The price of Bitcoin has been steadily climbing upwards in the past two days as the April 15 deadline for Chinese-based lenders and payment companies to close the trading accounts of more than 10 domestic Bitcoin exchange platforms, has come and went.
Seeing through the smoke
First, not every exchange has received a notice about the closing of their accounts. Second, Bobby Lee, CEO of BTC China, has clarified that it’s “business as usual” and that nothing has changed despite rumors, which he dubbed as fake.
In a cnbc report
, Bobby Lee confirmed that the rumors were in fact just that:
“As far as BTC China is concerned, over the last few weeks we have not received any notices from any banks nor the Central Bank about any of these new regulations. So the rumors mentioned April 15, and the day has come and we have not received any calls or seen any changes in regulation.”
BTC exchanges are legal
In the interview, Bobby Lee also asserted the position of BTC China on the issue of potential government regulation.
“We have always expressed in the media and in conversation with banks and the central bank that we are pro-government to regulate the Bitcoin exchange industry,” explained Lee, in order for “business to thrive” in China.
“As far as we know the Central bank has always said that Bitcoin exchanges are legitimate and legal,” said Lee, citing fake rumors as being the reasons for the recent price fluctuations and knee-jerk reactions by the market to any word from China.
After the collapse of the Japanese Mt. Gox, China-based cryptocurrency exchanges such as BTC China and OKCoin now process the most virtual currency transactions by volume. Hence, any hearsay of a looming crackdown by the government has been seen as a major hurdle to Bitcoin’s growth.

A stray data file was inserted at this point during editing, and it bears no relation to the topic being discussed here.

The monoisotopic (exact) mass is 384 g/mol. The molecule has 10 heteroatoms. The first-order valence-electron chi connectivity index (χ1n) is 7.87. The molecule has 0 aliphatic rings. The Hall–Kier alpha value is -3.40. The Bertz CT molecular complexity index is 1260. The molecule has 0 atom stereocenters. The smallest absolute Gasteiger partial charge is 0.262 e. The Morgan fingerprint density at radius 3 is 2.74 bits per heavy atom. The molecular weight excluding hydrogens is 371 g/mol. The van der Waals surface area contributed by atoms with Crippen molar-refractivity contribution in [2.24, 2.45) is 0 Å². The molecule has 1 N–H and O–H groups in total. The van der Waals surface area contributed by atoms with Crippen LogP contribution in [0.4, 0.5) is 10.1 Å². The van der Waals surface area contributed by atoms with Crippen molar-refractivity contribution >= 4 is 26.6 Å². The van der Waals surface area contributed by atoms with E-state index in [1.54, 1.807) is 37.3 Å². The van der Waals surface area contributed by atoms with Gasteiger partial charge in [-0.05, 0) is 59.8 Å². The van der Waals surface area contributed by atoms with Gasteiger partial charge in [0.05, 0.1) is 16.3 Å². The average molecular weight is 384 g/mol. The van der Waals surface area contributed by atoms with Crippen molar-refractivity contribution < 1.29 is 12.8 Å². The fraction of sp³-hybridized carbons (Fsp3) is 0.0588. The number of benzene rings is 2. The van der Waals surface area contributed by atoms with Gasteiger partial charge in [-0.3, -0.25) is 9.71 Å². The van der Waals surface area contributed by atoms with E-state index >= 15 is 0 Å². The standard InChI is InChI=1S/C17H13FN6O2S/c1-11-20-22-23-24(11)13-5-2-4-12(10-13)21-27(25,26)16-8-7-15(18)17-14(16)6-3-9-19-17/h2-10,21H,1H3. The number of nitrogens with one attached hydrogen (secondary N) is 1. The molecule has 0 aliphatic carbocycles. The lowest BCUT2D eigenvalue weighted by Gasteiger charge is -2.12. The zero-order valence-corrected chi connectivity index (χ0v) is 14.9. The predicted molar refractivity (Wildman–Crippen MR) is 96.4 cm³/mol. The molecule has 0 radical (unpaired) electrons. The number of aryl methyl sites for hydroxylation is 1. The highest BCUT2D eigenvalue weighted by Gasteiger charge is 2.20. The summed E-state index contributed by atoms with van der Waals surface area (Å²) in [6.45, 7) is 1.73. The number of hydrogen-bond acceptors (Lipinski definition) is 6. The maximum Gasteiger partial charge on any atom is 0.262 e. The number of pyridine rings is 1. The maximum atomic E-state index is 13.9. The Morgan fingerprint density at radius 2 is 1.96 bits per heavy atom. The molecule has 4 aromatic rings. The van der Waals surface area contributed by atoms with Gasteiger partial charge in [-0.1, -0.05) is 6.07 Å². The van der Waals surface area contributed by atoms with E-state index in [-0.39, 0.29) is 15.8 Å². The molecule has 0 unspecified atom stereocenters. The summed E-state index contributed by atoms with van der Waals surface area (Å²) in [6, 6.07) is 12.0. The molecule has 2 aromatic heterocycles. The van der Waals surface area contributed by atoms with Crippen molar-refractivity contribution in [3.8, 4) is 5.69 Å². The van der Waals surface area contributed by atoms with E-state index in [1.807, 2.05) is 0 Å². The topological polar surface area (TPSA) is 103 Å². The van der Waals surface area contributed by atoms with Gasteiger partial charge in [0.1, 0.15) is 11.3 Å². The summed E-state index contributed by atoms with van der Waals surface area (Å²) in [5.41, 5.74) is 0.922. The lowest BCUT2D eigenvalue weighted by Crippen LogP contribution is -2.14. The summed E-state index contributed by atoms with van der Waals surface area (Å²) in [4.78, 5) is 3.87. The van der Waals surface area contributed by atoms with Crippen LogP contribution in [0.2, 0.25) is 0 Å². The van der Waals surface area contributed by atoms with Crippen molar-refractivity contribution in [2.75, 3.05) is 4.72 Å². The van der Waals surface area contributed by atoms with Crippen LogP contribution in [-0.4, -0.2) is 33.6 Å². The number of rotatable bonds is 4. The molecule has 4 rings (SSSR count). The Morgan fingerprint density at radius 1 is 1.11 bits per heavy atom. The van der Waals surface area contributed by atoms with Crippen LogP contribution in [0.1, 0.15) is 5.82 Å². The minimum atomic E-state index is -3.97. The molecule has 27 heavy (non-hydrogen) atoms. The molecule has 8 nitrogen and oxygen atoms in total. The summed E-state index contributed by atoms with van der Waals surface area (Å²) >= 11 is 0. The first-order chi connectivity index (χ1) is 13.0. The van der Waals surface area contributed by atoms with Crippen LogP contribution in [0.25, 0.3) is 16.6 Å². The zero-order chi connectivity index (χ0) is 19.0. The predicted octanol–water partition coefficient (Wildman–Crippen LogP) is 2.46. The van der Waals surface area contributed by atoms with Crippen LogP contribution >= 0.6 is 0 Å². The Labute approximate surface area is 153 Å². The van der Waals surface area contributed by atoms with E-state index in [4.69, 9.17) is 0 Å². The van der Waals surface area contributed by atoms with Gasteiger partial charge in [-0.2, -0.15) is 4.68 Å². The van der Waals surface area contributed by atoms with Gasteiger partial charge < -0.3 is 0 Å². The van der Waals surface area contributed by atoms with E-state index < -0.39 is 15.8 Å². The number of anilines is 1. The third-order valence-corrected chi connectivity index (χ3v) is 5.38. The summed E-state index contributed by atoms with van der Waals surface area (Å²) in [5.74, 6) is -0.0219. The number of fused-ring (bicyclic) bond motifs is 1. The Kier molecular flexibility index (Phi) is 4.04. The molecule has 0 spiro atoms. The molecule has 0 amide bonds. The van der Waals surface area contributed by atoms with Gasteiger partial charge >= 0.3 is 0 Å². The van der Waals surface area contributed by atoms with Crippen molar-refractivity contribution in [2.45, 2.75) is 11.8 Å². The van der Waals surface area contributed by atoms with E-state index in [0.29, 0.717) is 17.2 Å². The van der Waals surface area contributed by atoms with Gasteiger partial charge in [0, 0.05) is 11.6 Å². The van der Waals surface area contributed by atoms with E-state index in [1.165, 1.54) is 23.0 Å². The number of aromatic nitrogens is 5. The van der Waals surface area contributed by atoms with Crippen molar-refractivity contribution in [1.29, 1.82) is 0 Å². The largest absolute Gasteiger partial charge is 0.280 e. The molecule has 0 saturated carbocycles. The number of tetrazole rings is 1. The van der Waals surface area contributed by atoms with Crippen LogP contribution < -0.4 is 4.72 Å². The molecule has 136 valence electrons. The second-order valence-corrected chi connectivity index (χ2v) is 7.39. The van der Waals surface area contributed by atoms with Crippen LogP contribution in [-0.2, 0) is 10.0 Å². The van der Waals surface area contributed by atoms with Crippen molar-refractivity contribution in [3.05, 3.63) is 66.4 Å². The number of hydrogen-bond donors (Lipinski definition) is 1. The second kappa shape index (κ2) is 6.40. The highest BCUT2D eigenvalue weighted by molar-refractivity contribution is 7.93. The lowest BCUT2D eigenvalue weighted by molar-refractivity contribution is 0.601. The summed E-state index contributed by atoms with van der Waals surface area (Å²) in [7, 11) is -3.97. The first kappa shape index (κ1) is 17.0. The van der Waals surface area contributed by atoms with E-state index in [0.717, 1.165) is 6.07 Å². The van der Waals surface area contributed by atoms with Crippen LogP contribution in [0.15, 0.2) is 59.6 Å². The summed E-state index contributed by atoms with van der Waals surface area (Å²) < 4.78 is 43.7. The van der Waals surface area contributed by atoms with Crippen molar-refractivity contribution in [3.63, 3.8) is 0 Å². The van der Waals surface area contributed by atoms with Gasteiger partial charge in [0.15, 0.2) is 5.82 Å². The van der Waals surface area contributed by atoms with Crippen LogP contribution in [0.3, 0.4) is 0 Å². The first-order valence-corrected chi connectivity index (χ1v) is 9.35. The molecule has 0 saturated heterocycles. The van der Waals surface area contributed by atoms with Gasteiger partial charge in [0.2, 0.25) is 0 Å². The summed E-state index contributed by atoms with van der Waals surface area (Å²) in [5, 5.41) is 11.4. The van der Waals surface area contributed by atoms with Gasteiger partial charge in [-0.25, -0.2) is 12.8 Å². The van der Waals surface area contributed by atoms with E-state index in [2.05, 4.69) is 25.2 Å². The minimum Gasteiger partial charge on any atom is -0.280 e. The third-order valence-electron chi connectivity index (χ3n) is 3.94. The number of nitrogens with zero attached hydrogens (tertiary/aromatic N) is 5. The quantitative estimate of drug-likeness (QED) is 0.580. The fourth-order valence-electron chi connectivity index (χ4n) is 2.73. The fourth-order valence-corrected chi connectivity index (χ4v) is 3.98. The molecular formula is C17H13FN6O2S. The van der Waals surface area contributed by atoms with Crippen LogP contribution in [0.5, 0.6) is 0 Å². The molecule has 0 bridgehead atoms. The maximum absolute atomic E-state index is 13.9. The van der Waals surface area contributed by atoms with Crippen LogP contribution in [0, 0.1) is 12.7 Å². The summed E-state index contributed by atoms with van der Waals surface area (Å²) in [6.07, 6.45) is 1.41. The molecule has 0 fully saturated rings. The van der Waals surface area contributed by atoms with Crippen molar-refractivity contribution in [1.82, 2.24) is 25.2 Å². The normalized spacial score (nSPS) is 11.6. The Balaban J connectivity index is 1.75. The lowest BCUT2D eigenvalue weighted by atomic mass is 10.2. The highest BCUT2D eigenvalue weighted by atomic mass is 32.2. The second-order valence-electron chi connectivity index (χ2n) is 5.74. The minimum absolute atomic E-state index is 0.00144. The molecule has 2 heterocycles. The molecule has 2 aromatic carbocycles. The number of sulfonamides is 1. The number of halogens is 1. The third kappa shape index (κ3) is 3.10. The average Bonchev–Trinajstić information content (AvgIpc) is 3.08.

Facts over rumors
The BTC China CEO also clarified that regulation the reality is that regulation has not got tighter, “if you actually look at the facts” without paying attention to the rumors, a large portion of which he attributed to deliberate fabrications to goad the market and manipulate the price.
He went on to reiterate that only one single piece of regulation has ever come from Chinese authorities. This was back on December 5, 2013, when the PBOC issued guidance for BTC exchanges. This guidance required exchanges to register with the Ministry of Industry and Information Technologies, which essentially has been interpreted by many that they are recognizes as a legitimate business by authorities.
No additional regulation or addendum followed.
Regulators be damned
Moreover, Lee stated that his company is continuing to grow and move forward with the recent launch of their new web app, Picasso ATM, which is a “softer” app that will allow people buy and sell Bitcoins in peer-to-peer fashion while offline without the need to pass funds through an exchange.
“As a company, we’re growing, were going to continue to offer more services to allow people to buy and sell, transact Bitcoins regardless of how the regulation plays out in the next few months and years,” said Lee.
Michael Yeung: “Yes, exchanges should be regulated. But governments shouldn't wait years to regulate. They should figure out what the rules are and regulate as soon as possible. Otherwise we'll be stuck in this limbo of entrepreneurs not knowing what to do, doing it, then later being shut down precisely because the rules were not clear or didn't exist from the start. This [regulation] makes the rules clear and reasonable. I think that's what businesses want.”